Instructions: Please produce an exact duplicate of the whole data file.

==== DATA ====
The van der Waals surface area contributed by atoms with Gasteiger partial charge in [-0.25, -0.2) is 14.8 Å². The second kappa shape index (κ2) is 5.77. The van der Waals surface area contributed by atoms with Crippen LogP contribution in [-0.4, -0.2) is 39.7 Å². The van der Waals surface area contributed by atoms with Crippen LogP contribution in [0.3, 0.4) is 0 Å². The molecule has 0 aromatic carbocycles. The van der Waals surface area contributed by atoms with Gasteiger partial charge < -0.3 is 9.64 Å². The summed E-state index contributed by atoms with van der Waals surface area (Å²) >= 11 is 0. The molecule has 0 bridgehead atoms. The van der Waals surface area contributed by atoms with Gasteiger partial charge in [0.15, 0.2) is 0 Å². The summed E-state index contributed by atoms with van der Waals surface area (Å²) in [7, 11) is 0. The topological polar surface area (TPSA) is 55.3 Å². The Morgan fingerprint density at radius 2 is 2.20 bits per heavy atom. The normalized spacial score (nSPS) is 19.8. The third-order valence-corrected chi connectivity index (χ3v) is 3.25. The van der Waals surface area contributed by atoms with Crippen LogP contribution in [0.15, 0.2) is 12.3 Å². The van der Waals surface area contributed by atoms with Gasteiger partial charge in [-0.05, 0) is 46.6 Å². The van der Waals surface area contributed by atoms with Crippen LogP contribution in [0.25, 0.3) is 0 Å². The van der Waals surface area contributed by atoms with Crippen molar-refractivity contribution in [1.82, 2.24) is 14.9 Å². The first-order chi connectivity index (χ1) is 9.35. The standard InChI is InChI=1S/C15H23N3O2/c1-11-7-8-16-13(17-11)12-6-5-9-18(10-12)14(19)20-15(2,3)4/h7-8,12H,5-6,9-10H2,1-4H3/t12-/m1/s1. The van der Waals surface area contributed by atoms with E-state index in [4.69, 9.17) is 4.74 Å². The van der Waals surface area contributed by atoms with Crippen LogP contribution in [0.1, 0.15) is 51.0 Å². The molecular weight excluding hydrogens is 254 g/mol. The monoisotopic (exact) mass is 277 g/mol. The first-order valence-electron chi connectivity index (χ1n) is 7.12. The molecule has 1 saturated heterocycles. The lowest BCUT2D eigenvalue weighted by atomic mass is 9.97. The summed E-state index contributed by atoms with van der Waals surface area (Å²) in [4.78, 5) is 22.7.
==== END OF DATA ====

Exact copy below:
The van der Waals surface area contributed by atoms with Gasteiger partial charge in [-0.25, -0.2) is 14.8 Å². The second kappa shape index (κ2) is 5.77. The van der Waals surface area contributed by atoms with Crippen LogP contribution in [-0.4, -0.2) is 39.7 Å². The van der Waals surface area contributed by atoms with Crippen LogP contribution in [0.3, 0.4) is 0 Å². The molecule has 0 aromatic carbocycles. The van der Waals surface area contributed by atoms with Gasteiger partial charge < -0.3 is 9.64 Å². The summed E-state index contributed by atoms with van der Waals surface area (Å²) >= 11 is 0. The molecule has 0 bridgehead atoms. The van der Waals surface area contributed by atoms with Gasteiger partial charge in [0.15, 0.2) is 0 Å². The summed E-state index contributed by atoms with van der Waals surface area (Å²) in [7, 11) is 0. The topological polar surface area (TPSA) is 55.3 Å². The Morgan fingerprint density at radius 2 is 2.20 bits per heavy atom. The normalized spacial score (nSPS) is 19.8. The third-order valence-corrected chi connectivity index (χ3v) is 3.25. The van der Waals surface area contributed by atoms with Crippen LogP contribution in [0.15, 0.2) is 12.3 Å². The van der Waals surface area contributed by atoms with Gasteiger partial charge in [-0.05, 0) is 46.6 Å². The van der Waals surface area contributed by atoms with Crippen LogP contribution in [0.25, 0.3) is 0 Å². The van der Waals surface area contributed by atoms with Crippen molar-refractivity contribution in [1.82, 2.24) is 14.9 Å². The first-order chi connectivity index (χ1) is 9.35. The standard InChI is InChI=1S/C15H23N3O2/c1-11-7-8-16-13(17-11)12-6-5-9-18(10-12)14(19)20-15(2,3)4/h7-8,12H,5-6,9-10H2,1-4H3/t12-/m1/s1. The van der Waals surface area contributed by atoms with E-state index in [4.69, 9.17) is 4.74 Å². The van der Waals surface area contributed by atoms with Crippen LogP contribution in [0.1, 0.15) is 51.0 Å². The molecular weight excluding hydrogens is 254 g/mol. The monoisotopic (exact) mass is 277 g/mol. The first-order valence-electron chi connectivity index (χ1n) is 7.12. The molecule has 1 saturated heterocycles. The lowest BCUT2D eigenvalue weighted by atomic mass is 9.97. The summed E-state index contributed by atoms with van der Waals surface area (Å²) in [4.78, 5) is 22.7.